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ORIGINAL ARTICLE
Year : 2019  |  Volume : 67  |  Issue : 2  |  Page : 213-216

Perceived difficulties and complications in learners of phacoemulsification: A principal component analysis model


1 Dr. Rajendra Prasad Centre for Ophthalmic Sciences, All India Institute of Medical Sciences, New Delhi, India
2 Guru Nanak Eye Centre, Maulana Azad Medical College, New Delhi, India

Correspondence Address:
Dr. Rohit Saxena
Dr. Rajendra Prasad Centre for Ophthalmic Sciences, All India Institute of Medical Sciences, New Delhi
India
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Source of Support: None, Conflict of Interest: None


DOI: 10.4103/ijo.IJO_1133_18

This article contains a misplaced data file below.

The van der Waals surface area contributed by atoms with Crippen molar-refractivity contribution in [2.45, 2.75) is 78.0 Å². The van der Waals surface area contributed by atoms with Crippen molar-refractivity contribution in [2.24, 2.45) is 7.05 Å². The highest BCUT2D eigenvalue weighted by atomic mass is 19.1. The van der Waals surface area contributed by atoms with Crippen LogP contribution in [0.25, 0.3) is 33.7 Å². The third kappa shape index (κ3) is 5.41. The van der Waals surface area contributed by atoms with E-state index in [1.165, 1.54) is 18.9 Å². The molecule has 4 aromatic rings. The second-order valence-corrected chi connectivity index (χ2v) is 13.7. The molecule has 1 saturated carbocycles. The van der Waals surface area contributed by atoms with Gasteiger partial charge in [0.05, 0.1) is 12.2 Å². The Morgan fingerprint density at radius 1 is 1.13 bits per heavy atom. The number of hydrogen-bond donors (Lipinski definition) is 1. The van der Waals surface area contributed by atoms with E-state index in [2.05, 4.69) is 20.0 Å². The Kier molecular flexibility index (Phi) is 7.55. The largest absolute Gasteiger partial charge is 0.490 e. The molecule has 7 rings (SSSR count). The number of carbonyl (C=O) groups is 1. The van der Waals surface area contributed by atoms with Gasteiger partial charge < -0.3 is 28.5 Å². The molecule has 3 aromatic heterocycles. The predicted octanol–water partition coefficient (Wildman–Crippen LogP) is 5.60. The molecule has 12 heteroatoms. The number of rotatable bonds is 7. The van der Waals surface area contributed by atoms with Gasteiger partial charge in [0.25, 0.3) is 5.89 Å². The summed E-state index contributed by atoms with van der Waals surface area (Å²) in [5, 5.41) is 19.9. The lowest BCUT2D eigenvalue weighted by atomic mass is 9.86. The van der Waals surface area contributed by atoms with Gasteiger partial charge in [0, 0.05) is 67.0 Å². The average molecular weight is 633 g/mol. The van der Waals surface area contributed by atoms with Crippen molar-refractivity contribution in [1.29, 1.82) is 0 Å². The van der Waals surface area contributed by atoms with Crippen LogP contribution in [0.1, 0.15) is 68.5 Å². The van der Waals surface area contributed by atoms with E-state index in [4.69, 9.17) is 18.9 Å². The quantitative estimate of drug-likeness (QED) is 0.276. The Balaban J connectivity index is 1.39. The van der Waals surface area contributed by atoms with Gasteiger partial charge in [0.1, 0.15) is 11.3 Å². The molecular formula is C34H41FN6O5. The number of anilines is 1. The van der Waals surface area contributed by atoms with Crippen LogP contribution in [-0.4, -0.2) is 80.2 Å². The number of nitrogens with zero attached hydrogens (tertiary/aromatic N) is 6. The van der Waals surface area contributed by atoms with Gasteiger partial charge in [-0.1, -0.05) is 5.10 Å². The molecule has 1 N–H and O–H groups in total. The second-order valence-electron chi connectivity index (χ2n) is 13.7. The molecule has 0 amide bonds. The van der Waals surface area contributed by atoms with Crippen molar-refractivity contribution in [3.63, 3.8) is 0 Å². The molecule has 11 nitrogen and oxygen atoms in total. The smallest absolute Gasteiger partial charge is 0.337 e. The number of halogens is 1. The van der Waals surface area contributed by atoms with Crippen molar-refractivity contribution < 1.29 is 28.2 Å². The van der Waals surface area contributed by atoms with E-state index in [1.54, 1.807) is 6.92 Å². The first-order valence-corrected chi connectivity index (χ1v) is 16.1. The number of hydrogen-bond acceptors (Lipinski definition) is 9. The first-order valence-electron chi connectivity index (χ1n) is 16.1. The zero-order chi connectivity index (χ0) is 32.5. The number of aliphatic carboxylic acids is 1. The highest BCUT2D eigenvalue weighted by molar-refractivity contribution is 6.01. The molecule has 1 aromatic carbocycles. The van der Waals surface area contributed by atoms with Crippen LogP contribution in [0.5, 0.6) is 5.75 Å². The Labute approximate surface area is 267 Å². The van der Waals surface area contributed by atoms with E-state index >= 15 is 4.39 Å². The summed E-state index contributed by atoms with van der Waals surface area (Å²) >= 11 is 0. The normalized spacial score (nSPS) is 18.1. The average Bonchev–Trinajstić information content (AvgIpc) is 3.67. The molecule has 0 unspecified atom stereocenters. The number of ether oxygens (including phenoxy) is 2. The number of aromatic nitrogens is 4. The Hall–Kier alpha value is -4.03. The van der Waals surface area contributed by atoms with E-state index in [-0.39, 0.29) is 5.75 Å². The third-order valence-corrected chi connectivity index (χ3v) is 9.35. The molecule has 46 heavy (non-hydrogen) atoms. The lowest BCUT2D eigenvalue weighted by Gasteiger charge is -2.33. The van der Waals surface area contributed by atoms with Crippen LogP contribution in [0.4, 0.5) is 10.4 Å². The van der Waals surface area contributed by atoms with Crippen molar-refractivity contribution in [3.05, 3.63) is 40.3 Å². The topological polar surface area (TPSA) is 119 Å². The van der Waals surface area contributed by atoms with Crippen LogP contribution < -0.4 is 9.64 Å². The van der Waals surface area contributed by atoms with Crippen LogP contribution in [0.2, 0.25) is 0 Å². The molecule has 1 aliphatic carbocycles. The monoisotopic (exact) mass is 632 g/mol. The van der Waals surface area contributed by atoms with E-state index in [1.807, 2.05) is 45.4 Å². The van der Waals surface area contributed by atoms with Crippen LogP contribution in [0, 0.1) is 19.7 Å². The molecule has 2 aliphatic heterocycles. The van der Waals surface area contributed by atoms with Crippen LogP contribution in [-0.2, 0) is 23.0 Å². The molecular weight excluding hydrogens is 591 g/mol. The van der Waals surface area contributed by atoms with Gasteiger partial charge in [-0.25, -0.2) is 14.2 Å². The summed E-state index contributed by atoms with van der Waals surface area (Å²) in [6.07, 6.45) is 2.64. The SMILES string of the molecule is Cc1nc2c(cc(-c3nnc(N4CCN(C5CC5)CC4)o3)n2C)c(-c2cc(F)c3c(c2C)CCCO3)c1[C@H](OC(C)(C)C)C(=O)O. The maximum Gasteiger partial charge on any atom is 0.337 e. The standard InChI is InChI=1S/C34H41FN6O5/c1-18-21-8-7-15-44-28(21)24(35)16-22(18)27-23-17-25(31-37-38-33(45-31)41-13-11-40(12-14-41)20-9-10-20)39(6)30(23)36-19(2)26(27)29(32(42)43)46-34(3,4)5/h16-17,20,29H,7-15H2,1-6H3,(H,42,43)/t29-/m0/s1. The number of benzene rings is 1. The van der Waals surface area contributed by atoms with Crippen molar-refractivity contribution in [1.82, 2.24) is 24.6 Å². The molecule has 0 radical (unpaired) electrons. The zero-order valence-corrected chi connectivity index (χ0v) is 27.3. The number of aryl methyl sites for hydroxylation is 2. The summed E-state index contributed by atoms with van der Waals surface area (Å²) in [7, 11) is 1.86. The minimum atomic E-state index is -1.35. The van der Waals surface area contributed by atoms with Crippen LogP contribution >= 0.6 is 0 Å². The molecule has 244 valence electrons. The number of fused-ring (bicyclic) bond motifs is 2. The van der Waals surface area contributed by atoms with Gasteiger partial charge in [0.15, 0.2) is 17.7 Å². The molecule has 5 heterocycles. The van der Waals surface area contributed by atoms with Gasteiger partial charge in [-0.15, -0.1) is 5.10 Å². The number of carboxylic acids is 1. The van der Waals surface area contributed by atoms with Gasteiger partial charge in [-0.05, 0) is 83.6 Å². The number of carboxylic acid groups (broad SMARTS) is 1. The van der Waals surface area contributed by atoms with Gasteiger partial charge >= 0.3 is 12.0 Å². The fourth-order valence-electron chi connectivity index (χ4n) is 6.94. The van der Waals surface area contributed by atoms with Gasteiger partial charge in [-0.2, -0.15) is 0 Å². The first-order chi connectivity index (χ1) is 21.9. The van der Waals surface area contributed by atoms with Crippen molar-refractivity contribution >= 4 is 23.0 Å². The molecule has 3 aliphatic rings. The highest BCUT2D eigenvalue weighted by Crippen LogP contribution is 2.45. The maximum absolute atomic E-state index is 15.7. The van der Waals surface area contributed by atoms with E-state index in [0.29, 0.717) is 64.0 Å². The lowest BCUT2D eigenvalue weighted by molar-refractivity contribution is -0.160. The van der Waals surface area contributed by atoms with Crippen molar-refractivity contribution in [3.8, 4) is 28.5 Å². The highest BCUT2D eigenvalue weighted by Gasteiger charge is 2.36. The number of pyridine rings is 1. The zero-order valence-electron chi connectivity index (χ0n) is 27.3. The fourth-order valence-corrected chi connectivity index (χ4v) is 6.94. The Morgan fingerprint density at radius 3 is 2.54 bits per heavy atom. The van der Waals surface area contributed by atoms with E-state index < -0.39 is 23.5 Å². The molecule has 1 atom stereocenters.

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Purpose: To evaluate the difficulty perceived of each step of phacoemulsification and analyze the factors affecting them. Methods: Overall, 12 trainee residents were allotted 10 cases of phacoemulsification of eyes with senile cataract, under a single observer, and the steps of each surgery were rated from very easy to very difficult with a questionnaire. The completion rates of steps and complications of each surgery were noted. Principal component analysis of the responses to the difficulty level questionnaire was conducted to obtain factors resulting in the perceived difficulty. Results: The lowest difficulty scores were for initial step of incision creation (1.63 ± 0.84), followed by intraocular lens insertion (2.51 ± 0.8). The most difficult step was divide/chop of the nucleus (3.74 ± 0.97) followed by phacoemulsification (3.32 ± 0.82). Highest completion rates were seen for the initial steps of the surgery and the lowest for divide/chop. We identified two major patterns of difficulty among the trainees – one for steps involving high amount of binocularity and the other, for steps involving high precision of hand control. The rate of complication of our study was within acceptable range. Conclusion: Although trainees have practiced phacoemulsification steps on simulation, real-life situation may bring in unprecedented level of difficulty and challenges, which may be documented and used for targeted improvement of surgical skills. Stereopsis and hand control training should form a major part of training modules of cataract surgery both on simulation and real-life scenarios.


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